A newer trend for Obamacare is the limited availability of independent insurance brokers to assist with making plan choices. These agents work on a commission basis, and now insurers are either reducing or no longer paying commissions to agents for helping people obtain ACA coverage. For example, Cigna, Aetna and UnitedHealthcare have dropped commissions in many states. As a result, a growing number of brokers are declining to offer their services to new enrollees, although some will continue to assist established clients.

For 2017 coverage, it may take a bit more time to evaluate your options and find a plan that is best suited to your needs. Remember, there is still help available from healthcare.gov and from individual insurers.

 

 

Medicare Open Enrollment

It’s that time again—October 15 – December 7—when you can make changes in your Medicare health plan (Parts A & B or C) and prescription drug plan (Part D) for 2017. If you’re happy with your current plan, you don’t need to do anything. However, if you want to switch between Original Medicare and Medicare Advantage, pick a different Medicare Advantage plan or change your Part D plan, you can only do so during the Open Enrollment Period.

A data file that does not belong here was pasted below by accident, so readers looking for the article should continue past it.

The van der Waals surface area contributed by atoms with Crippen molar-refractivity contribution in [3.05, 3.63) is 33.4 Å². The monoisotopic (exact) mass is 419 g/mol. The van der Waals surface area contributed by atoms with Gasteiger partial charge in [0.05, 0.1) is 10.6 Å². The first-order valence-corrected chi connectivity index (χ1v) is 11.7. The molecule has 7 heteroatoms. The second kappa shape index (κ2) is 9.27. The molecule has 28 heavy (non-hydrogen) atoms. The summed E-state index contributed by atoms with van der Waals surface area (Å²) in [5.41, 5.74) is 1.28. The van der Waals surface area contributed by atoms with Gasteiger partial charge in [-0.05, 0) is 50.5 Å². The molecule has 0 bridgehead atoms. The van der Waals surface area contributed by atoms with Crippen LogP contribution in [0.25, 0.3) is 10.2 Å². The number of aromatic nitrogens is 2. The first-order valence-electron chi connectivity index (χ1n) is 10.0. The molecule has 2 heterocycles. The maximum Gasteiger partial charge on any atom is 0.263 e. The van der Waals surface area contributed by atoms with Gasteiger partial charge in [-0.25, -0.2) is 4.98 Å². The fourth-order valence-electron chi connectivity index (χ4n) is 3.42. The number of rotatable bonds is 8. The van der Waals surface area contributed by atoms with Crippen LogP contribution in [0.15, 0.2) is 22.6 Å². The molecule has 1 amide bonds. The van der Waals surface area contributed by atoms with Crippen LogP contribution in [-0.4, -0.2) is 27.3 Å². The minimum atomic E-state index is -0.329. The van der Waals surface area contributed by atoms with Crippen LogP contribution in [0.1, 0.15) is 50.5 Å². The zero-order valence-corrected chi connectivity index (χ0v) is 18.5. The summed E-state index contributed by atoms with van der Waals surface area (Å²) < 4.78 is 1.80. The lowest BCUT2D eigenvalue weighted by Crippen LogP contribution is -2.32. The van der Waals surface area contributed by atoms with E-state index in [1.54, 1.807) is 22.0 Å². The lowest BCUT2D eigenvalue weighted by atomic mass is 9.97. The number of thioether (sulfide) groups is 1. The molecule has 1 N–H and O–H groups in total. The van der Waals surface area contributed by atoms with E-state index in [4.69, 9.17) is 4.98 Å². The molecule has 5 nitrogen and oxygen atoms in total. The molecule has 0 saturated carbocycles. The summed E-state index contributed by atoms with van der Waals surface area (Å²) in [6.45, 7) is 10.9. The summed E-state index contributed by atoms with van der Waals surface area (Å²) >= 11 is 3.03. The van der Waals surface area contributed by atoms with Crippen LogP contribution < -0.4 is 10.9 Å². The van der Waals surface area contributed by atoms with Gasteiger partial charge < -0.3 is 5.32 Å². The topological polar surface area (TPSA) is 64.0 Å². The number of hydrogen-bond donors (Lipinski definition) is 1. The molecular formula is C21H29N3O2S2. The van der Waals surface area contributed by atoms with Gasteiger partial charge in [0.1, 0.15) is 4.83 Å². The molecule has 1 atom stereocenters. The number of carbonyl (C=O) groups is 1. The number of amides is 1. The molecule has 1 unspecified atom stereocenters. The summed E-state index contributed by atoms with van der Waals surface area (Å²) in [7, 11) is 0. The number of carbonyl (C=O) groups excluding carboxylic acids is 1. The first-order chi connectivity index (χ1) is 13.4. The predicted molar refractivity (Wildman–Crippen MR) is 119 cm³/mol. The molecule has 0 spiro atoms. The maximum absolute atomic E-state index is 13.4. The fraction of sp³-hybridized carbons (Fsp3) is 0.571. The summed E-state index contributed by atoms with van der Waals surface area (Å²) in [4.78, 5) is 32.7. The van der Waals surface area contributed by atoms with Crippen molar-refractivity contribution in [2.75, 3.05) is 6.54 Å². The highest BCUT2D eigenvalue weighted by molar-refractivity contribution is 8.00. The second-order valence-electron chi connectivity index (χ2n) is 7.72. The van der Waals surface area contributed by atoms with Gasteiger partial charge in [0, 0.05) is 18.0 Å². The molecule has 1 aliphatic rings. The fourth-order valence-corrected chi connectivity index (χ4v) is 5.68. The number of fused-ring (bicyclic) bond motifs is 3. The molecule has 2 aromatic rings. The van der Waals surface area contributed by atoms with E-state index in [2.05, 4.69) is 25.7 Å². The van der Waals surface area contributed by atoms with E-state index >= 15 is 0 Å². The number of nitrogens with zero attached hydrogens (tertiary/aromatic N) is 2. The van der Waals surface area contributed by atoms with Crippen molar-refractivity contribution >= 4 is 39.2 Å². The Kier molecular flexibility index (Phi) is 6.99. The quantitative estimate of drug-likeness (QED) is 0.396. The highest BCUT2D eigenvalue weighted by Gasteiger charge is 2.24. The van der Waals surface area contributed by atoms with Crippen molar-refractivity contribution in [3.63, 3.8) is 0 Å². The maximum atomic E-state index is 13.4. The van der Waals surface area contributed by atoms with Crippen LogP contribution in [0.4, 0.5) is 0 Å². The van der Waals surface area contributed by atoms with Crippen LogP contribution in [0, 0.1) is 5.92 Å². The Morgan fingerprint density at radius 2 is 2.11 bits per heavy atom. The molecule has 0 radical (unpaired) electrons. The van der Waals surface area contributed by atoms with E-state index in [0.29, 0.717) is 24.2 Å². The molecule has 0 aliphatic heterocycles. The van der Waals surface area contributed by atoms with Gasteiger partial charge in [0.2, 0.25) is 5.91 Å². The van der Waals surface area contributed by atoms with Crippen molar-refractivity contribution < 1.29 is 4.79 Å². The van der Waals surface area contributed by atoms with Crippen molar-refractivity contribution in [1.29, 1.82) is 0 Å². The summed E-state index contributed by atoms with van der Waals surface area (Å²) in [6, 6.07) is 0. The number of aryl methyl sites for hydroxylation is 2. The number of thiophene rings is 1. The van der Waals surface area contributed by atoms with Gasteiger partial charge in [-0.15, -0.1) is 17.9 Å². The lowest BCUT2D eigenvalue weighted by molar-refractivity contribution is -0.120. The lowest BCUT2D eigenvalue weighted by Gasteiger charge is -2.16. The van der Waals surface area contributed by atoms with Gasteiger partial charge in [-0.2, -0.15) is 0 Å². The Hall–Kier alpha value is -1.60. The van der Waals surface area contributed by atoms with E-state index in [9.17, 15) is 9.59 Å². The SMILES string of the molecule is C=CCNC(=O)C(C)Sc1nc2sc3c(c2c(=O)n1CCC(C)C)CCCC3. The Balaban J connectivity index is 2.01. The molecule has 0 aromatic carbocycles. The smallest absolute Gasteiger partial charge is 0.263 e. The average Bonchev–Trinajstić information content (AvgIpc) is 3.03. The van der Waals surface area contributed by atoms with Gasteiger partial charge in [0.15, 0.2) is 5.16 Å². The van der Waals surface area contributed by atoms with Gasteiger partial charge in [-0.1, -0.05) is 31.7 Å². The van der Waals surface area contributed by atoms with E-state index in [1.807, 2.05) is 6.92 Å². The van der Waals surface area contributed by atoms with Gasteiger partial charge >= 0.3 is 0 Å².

2017 Medicare Changes

Premiums and Deductibles

The  Medicare Part B premium for new enrollees who have income of $85,000 or less is $121.80. For current enrollees the premium remains the same because there was no cost of living increase for 2016. The Part B deductible is $166 for 2017.

Coverage